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Universally, the names of Kwame Brown and JaMarcus Russell are synonymous with the term ‘Draft Bust.’ Both Brown and Russell travelled different journeys in their professional careers, but were the biggest mistakes in both the NBA and the NFL drafts. The Cleveland Cavaliers’ first overall pick, Anthony Bennett, was in danger of the dubious honor of being mentioned in the same breath as Brown and Russell. Last year, Bennett proceeded to have one of the most lackluster statistical seasons as a first overall pick rookie. Fortunately for Bennett, he has time to change the trajectory of his career.

The Cleveland Cavaliers surprised everyone, most notably Bill Simmons, by selecting Bennett with the first overall selection. The move by then-Cleveland General Manager, Chris Grant, was a curious one particularly as the Cavaliers had spent the fourth overall selection 2 years prior on another power forward in Tristan Thompson. In his one season at UNLV, Bennett was a well-rounded scoring force, he could spread the floor, post up and was especially dangerous in pick and roll situations. As a freshman, Bennett averaged 16.1 points and 8.1 rebounds and his offensive arsenal was very advanced for a 19 year old. However, it was clear that Bennett had many defensive deficiencies and his athleticism was sub-par. In the NBA, Bennett was always going to struggle against more athletic power forwards but he would always make them accountable as a result of his offensive skillset. Still, there were far better options for the Cavaliers to take with the first overall pick.

If it wasn’t enough for the Cavaliers to reach for Bennett, former coach Mike Brown then inexplicably insisted on playing Bennett at Small Forward. At the peak of his athletic prowess, Bennett was never going to be able to guard perimeter players, especially with the increased number of athletic wings in the league; however this problem was exacerbated by Bennett needing to recover from surgery to his torn left rotator cuff. Bennett showed up to camp out of shape and struggled to find his fitness, this amongst a plethora of other factors should have indicated that Bennett was not going to find success on the perimeter in the NBA.

Unfortunately, Bennett was never given a chance to prove himself in his rookie season, he averaged a measly 12.8 minutes per game. No other number one overall pick has averaged so few minutes in their rookie season. Coach Brown had a mandate to make the playoffs and could not afford Bennett the time to play through his growing pains, which were doubled due to him not only having to adjust to NBA pace but also needing to adjust to playing a new position. However, at just 20 years old and with a new coaching system in place, all is not lost for Bennett.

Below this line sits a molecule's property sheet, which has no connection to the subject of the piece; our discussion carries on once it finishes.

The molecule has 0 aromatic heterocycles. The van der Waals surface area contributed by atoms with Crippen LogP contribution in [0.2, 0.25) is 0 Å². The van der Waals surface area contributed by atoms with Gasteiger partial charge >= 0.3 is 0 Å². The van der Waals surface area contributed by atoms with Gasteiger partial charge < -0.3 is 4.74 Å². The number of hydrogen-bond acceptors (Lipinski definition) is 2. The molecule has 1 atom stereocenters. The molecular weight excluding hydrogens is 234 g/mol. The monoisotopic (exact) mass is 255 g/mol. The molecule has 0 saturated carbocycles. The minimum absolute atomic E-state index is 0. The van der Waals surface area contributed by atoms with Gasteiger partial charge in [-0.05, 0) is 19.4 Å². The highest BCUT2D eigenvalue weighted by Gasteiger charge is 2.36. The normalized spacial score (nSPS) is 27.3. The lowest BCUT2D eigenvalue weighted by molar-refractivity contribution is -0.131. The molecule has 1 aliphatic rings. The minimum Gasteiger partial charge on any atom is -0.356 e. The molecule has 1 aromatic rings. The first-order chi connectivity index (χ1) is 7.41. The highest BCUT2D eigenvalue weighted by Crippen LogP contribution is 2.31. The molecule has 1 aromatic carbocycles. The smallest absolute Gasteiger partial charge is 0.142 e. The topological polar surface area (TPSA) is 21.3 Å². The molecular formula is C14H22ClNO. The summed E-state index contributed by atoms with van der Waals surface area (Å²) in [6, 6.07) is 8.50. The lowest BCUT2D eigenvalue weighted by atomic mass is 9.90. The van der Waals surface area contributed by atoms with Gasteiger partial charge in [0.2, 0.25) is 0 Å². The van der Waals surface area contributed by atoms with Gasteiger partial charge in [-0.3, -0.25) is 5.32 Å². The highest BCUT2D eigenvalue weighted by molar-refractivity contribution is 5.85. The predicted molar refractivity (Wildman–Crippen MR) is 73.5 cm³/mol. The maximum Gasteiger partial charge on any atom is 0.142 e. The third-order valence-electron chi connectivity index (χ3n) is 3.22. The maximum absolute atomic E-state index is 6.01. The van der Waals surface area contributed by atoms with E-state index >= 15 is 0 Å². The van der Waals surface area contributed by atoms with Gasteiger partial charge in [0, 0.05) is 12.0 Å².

{adinserter 2} In the 2014 Las Vegas Summer League, Bennett looked like a completely different player, making 42.6% of his shots as compared to 35.6% in his rookie season. Bennett also appeared to have dropped a lot of weight and finally seems to understand the conditioning requirements for NBA players. There are still a multitude of things to work on for Bennett but it appears that he is taking strides in the right direction. Unfortunately for Bennett, the Cavaliers mandate of making the playoffs last year has gone to winning a title this year.

Trade rumours are abound in Cleveland and Bennett’s name has been mentioned in nearly every one of them. Originally Bennett has been talked about as being part of a package deal to bring in Kevin Love; however recently, it has been reported that if a deal between Minnesota and Cleveland is consummated, then the Timberwolves will on-trade Bennett to the Philadelphia 76ers for Thaddeus Young. While a fresh start with a rebuilding team will be great for Bennett to find his place in the NBA, Bennett’s potential impact for the Cavaliers cannot be understated. It is clear that new Cavaliers coach David Blatt wants to utilize as many flexible line-ups as possible and it is no secret that Lebron James will have to play more power forward for the Cavaliers. No player allows the Cavaliers to use smaller, fluid lineups than Bennett.

A small lineup Consisting of Irving, Waiters, James, Bennett and Varejao/Thompson will provide teams with a headache. Bennett and James will be able to continually switch opponents and spread the floor for the driving Irving and Waiters. Bennett will limit the minutes that Lebron will have to guard the bigger more bruising power forwards, which will indirectly increase the longevity of Lebron’s career. Furthermore, when there are less athletic wings on the floor, Bennett has the capability to guard them, and who knows with his increased conditioning he might even be able to go with the more athletic wing players in the near future. Bennett will allow Blatt to utilize a fluid system and even implement his own version of position-less basketball (a concept thrown around by the Sacramento Kings daily).

Despite a disappointing rookie campaign, Anthony Bennett has the ability to become a serviceable NBA player and a potentially vital player for the Cavaliers. However, if Bennett is traded, it is imperative that he be given a chance to develop and not be forced to play out of position. In saying this, the impetus and desire to improve must be shown by Bennett and he will need to work hard to capitalise on his potential. Climbing out of mediocrity will not be an easy task but by dropping weight this summer, it seems as though Bennett is heading in the right direction. He cannot afford to get disillusioned if he is traded. The curious case of Anthony Bennett will continue to intrigue throughout the years and we can only hope that he is never mentioned in the same breath as Kwame Brown or JaMarcus Russell.